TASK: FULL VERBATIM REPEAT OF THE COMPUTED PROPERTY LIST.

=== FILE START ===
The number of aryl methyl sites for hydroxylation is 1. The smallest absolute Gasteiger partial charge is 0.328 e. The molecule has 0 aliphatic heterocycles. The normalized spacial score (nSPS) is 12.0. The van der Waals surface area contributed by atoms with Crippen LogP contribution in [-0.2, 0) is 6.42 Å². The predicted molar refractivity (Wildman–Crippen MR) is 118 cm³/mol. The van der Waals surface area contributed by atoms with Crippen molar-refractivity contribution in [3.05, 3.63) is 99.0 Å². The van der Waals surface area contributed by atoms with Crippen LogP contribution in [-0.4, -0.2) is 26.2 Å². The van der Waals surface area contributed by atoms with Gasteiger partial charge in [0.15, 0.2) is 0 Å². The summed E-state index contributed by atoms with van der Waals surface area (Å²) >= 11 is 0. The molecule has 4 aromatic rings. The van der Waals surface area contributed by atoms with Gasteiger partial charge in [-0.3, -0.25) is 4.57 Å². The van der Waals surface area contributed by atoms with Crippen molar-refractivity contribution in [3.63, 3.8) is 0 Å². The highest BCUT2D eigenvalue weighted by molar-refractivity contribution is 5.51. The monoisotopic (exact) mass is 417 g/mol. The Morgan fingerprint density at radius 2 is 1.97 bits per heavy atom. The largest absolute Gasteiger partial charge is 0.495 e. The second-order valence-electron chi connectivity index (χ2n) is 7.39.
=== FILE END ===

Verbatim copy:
The number of aryl methyl sites for hydroxylation is 1. The smallest absolute Gasteiger partial charge is 0.328 e. The molecule has 0 aliphatic heterocycles. The normalized spacial score (nSPS) is 12.0. The van der Waals surface area contributed by atoms with Crippen LogP contribution in [-0.2, 0) is 6.42 Å². The predicted molar refractivity (Wildman–Crippen MR) is 118 cm³/mol. The van der Waals surface area contributed by atoms with Crippen molar-refractivity contribution in [3.05, 3.63) is 99.0 Å². The van der Waals surface area contributed by atoms with Crippen LogP contribution in [-0.4, -0.2) is 26.2 Å². The van der Waals surface area contributed by atoms with Gasteiger partial charge in [0.15, 0.2) is 0 Å². The summed E-state index contributed by atoms with van der Waals surface area (Å²) >= 11 is 0. The molecule has 4 aromatic rings. The van der Waals surface area contributed by atoms with Gasteiger partial charge in [-0.3, -0.25) is 4.57 Å². The van der Waals surface area contributed by atoms with Crippen molar-refractivity contribution in [3.63, 3.8) is 0 Å². The highest BCUT2D eigenvalue weighted by molar-refractivity contribution is 5.51. The monoisotopic (exact) mass is 417 g/mol. The Morgan fingerprint density at radius 2 is 1.97 bits per heavy atom. The largest absolute Gasteiger partial charge is 0.495 e. The second-order valence-electron chi connectivity index (χ2n) is 7.39.